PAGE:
Dryness/Drought

11 replies [Last post]
Redmink's picture
Offline
Joined: 2009-08-07

I had noticed in the long-range forecast for the Atlantic Corridor that just about every month in the upcoming year had less than average rainfall. Now as a weather journaler, I can say that the predictions overall are pretty accurate.

So I was glad to see that TOFA has these articles ... seems wise to start planning ahead.

http://www.almanac.com/content/watering-devices-do-it-yourself

http://www.almanac.com/content/water-wise-garden

http://www.almanac.com/content/when-water-vegetables

http://www.almanac.com/content/rain-barrels-harvest-your-water

sussexman's picture
Offline
Joined: 2009-08-07
Dryness/Drought

Over here in sunny sussex the ground is so dry that I have had to put on hold any planting I wish to do. Except for containers. All our local resevoirs are very low, if we don't get decent rain soon we could be in trouble. Also because it is clay the rain either pans or just runs off the surface of the soil.
Sussexman

Redmink's picture
Offline
Joined: 2009-08-07
Clay

I hear that; I'd wondered if that wasn't the same problem the SE USA like Georgia was having. Sounds like you need water barrels under gutter spouts and soaker hoses.

sussexman's picture
Offline
Joined: 2009-08-07
Clay

The rain has at last come. Now I am waiting for it to stop.
We gardeners are never satisfied are we.
I can get some plants in now, I want to transplant some foxgloves that are crowding out the surrounding summer plantings. They grow like weeds here. Also hollyhocks I have grown from seed.
I watch the plants and ignore what is printed on the packets. I sow hollyhocks in August when the plants are setting seed then plant out in October, then they flower in june/July. The established ones will flower inJuly August so I will get a progression. I do the same with Sweet Williams. Do you grow them over where you are. They are great as a cut flower as you can cut them and come again if you know what I mean.
You see as winter approaches I dream of summer.
If Larry's pond freezes he can go skating yes.
Colin

Redmink's picture
Offline
Joined: 2009-08-07
Busy Busy Busy

Sure we're satisfied, else there would be no moving on to the next thing!

Some folks grow hollyhocks and sweet williams, foxgloves may not be as popular as gladiolas. I like the progressive planting that you've achieved, very nice!!

Where I lived in Pennsylvania, bleeding hearts grew like weeds in any woodsy patch they could find, so beautiful.

I too think of the next season ... sometimes helps defray the burdens of the current one.

Larrys Rock Garden's picture
Offline
Joined: 2009-08-07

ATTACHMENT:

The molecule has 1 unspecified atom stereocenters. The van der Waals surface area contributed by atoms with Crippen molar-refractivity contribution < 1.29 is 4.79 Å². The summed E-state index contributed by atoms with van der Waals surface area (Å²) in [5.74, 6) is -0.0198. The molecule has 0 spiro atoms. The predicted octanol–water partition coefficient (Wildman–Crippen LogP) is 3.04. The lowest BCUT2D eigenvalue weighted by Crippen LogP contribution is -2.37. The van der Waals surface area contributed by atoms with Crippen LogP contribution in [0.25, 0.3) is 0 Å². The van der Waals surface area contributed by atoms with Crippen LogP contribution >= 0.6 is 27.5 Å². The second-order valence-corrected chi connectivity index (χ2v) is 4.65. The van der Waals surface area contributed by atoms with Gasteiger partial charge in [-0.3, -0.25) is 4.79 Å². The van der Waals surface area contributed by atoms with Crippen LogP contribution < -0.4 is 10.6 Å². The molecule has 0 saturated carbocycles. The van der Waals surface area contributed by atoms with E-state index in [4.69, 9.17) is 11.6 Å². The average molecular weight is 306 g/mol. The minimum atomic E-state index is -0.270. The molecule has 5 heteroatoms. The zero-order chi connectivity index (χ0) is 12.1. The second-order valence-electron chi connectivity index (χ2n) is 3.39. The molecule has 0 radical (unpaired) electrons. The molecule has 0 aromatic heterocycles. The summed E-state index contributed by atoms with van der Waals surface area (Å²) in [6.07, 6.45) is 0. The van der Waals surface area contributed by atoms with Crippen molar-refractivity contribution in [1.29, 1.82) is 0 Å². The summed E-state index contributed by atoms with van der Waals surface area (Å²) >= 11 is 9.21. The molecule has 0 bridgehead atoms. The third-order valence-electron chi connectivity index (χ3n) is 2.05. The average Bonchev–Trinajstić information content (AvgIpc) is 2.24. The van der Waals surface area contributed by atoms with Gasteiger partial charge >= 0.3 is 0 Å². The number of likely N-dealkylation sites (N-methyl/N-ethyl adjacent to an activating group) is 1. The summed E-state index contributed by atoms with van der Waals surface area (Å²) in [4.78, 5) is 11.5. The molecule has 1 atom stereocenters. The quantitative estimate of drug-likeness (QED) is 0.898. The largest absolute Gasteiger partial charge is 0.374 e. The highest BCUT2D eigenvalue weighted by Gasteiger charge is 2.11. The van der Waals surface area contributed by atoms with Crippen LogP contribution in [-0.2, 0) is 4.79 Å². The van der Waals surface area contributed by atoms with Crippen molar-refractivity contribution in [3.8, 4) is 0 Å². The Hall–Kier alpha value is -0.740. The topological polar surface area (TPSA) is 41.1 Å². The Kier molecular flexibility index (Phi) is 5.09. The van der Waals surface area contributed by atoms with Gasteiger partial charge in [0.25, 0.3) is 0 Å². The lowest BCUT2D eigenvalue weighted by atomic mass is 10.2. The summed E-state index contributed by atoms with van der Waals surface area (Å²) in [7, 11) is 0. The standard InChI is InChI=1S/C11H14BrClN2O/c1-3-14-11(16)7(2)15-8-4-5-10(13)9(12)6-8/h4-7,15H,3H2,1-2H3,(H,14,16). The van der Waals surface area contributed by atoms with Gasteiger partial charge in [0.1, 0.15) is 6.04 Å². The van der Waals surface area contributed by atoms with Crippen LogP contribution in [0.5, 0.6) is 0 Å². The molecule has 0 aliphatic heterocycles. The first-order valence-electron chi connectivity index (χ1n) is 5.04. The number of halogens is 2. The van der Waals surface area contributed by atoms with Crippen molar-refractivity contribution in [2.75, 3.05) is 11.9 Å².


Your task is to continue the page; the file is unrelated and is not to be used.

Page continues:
Around here,

We have been having quite a bit of moisture recently, 1 1/2 inches in the last week, but my uncle told me this mourning we were behind normal precipitation by around 3" for the year. Just the same this has been the wettest year we've had recently, and my new pond is still filling up nicely. I think the pond is around 3 feet deep now, and has another foot to foot and a half before it begins to over flow.

Redmink's picture
Offline
Joined: 2009-08-07
Evaporation

Larry, don't you have low humidity up there, and doesn't that suck up the water out of the pond? I'm just trying to think of ways that can be avoided ...

Do you have a pipe siphon or something to direct the overflow to plants/trees?

Larrys Rock Garden's picture
Offline
Joined: 2009-08-07
RE: Evaporation,

Yes, I do have low humidity,,,much of the time very low, and when the wind blows the water level can drop 6" in a single day.

No, I don't have anything to divert the water, not much of any way to do so either, the low side of the pond is up against a hill.

I still need to go and get it and get it going, but my friend who got the gravel from me has finally said I could try the used pump he has to see if I want it in trade for the gravel.

Larrys Rock Garden's picture
Offline
Joined: 2009-08-07
RE: Evaporation,

Yes, I do have low humidity,,,much of the time very low, and when the wind blows the water level can drop 6" in a single day.

No, I don't have anything to divert the water, not much of any way to do so either, the low side of the pond is up against a hill.

I still need to go and get it and get it going, but my friend who got the gravel from me has finally said I could try the used pump he has to see if I want it in trade for the gravel.

Redmink's picture
Offline
Joined: 2009-08-07
So Many Projects ...

...So Little Time!

BUT, before I get frustrated, I remember that "a job well started is a job half done." :)

Larrys Rock Garden's picture
Offline
Joined: 2009-08-07
Re: A Job Half Done,

Isn't that the truth! That's why it's best to divide the big jobs up into little jobs!

Larrys Rock Garden's picture
Offline
Joined: 2009-08-07
Re: A Job Half Done,

Isn't that the truth! That's why it's best to divide the big jobs up into little jobs!

Post new comment

Before posting, please review all comments. Due to the volume of questions, Almanac editors can respond only occasionally, as time allows. We also welcome tips from our wonderful Almanac community!

The content of this field is kept private and will not be shown publicly.
  • Allowed HTML tags: <a> <em> <strong> <cite> <code> <ul> <ol> <li> <dl> <dt> <dd> <img>
  • Lines and paragraphs break automatically.
  • Links to specified hosts will have a rel="nofollow" added to them.

More information about formatting options

By submitting this form, you accept the Mollom privacy policy.